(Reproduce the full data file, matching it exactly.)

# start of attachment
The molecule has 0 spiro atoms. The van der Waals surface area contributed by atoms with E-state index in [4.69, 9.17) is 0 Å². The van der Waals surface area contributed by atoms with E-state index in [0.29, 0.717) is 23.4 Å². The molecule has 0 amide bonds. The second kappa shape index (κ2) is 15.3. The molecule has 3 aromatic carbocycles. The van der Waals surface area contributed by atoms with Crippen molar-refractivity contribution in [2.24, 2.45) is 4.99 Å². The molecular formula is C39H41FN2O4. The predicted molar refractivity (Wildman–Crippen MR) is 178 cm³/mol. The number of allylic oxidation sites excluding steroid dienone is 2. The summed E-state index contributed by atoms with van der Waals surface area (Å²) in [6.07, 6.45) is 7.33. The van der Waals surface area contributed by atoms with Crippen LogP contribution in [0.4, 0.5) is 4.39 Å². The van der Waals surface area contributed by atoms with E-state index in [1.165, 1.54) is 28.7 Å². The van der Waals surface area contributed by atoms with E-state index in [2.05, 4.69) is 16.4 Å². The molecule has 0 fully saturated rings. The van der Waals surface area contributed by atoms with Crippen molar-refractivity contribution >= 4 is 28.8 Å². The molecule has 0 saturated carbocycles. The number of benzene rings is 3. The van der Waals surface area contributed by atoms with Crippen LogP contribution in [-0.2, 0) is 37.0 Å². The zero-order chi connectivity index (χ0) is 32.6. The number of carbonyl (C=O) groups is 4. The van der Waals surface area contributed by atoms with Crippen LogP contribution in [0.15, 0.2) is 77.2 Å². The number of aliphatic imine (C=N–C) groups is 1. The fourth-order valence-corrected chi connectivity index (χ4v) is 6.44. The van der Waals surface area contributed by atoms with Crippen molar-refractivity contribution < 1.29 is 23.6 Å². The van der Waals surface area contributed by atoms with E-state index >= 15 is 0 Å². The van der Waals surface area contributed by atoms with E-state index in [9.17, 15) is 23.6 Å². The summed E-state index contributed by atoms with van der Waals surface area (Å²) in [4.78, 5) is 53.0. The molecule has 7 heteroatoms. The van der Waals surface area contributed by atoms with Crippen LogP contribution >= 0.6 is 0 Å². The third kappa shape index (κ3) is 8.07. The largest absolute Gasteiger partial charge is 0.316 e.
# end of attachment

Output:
The molecule has 0 spiro atoms. The van der Waals surface area contributed by atoms with E-state index in [4.69, 9.17) is 0 Å². The van der Waals surface area contributed by atoms with E-state index in [0.29, 0.717) is 23.4 Å². The molecule has 0 amide bonds. The second kappa shape index (κ2) is 15.3. The molecule has 3 aromatic carbocycles. The van der Waals surface area contributed by atoms with Crippen molar-refractivity contribution in [2.24, 2.45) is 4.99 Å². The molecular formula is C39H41FN2O4. The predicted molar refractivity (Wildman–Crippen MR) is 178 cm³/mol. The number of allylic oxidation sites excluding steroid dienone is 2. The summed E-state index contributed by atoms with van der Waals surface area (Å²) in [6.07, 6.45) is 7.33. The van der Waals surface area contributed by atoms with Crippen LogP contribution in [0.4, 0.5) is 4.39 Å². The van der Waals surface area contributed by atoms with E-state index in [1.165, 1.54) is 28.7 Å². The van der Waals surface area contributed by atoms with E-state index in [2.05, 4.69) is 16.4 Å². The molecule has 0 fully saturated rings. The van der Waals surface area contributed by atoms with Crippen molar-refractivity contribution >= 4 is 28.8 Å². The molecule has 0 saturated carbocycles. The number of benzene rings is 3. The van der Waals surface area contributed by atoms with Crippen LogP contribution in [-0.2, 0) is 37.0 Å². The zero-order chi connectivity index (χ0) is 32.6. The number of carbonyl (C=O) groups is 4. The van der Waals surface area contributed by atoms with Crippen LogP contribution in [0.15, 0.2) is 77.2 Å². The number of aliphatic imine (C=N–C) groups is 1. The fourth-order valence-corrected chi connectivity index (χ4v) is 6.44. The van der Waals surface area contributed by atoms with Crippen molar-refractivity contribution < 1.29 is 23.6 Å². The van der Waals surface area contributed by atoms with E-state index >= 15 is 0 Å². The van der Waals surface area contributed by atoms with E-state index in [9.17, 15) is 23.6 Å². The summed E-state index contributed by atoms with van der Waals surface area (Å²) in [4.78, 5) is 53.0. The molecule has 7 heteroatoms. The van der Waals surface area contributed by atoms with Crippen LogP contribution >= 0.6 is 0 Å². The third kappa shape index (κ3) is 8.07. The largest absolute Gasteiger partial charge is 0.316 e.